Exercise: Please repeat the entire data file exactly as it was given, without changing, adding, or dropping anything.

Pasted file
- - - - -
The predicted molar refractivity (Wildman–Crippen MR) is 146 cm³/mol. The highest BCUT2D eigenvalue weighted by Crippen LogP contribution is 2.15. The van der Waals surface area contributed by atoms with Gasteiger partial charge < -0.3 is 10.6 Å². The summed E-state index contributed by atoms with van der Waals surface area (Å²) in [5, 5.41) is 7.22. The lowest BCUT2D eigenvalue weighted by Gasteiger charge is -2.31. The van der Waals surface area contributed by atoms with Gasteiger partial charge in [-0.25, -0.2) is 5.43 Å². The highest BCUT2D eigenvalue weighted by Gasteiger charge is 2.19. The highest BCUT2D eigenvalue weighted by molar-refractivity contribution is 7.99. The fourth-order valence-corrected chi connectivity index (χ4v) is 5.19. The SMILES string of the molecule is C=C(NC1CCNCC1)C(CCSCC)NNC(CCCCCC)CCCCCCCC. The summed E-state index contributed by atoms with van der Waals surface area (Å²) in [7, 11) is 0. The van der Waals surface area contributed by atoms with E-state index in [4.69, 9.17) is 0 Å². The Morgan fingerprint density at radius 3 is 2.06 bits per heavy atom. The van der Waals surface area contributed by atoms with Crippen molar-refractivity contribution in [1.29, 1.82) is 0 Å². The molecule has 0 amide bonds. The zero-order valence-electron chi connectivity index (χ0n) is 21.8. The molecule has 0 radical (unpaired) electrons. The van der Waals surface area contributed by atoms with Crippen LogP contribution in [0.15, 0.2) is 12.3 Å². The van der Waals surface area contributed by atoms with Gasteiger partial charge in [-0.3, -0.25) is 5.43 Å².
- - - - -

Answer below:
The predicted molar refractivity (Wildman–Crippen MR) is 146 cm³/mol. The highest BCUT2D eigenvalue weighted by Crippen LogP contribution is 2.15. The van der Waals surface area contributed by atoms with Gasteiger partial charge < -0.3 is 10.6 Å². The summed E-state index contributed by atoms with van der Waals surface area (Å²) in [5, 5.41) is 7.22. The lowest BCUT2D eigenvalue weighted by Gasteiger charge is -2.31. The van der Waals surface area contributed by atoms with Gasteiger partial charge in [-0.25, -0.2) is 5.43 Å². The highest BCUT2D eigenvalue weighted by Gasteiger charge is 2.19. The highest BCUT2D eigenvalue weighted by molar-refractivity contribution is 7.99. The fourth-order valence-corrected chi connectivity index (χ4v) is 5.19. The SMILES string of the molecule is C=C(NC1CCNCC1)C(CCSCC)NNC(CCCCCC)CCCCCCCC. The summed E-state index contributed by atoms with van der Waals surface area (Å²) in [7, 11) is 0. The van der Waals surface area contributed by atoms with E-state index in [4.69, 9.17) is 0 Å². The Morgan fingerprint density at radius 3 is 2.06 bits per heavy atom. The van der Waals surface area contributed by atoms with Crippen molar-refractivity contribution in [1.29, 1.82) is 0 Å². The molecule has 0 amide bonds. The zero-order valence-electron chi connectivity index (χ0n) is 21.8. The molecule has 0 radical (unpaired) electrons. The van der Waals surface area contributed by atoms with Crippen LogP contribution in [0.15, 0.2) is 12.3 Å². The van der Waals surface area contributed by atoms with Gasteiger partial charge in [-0.3, -0.25) is 5.43 Å².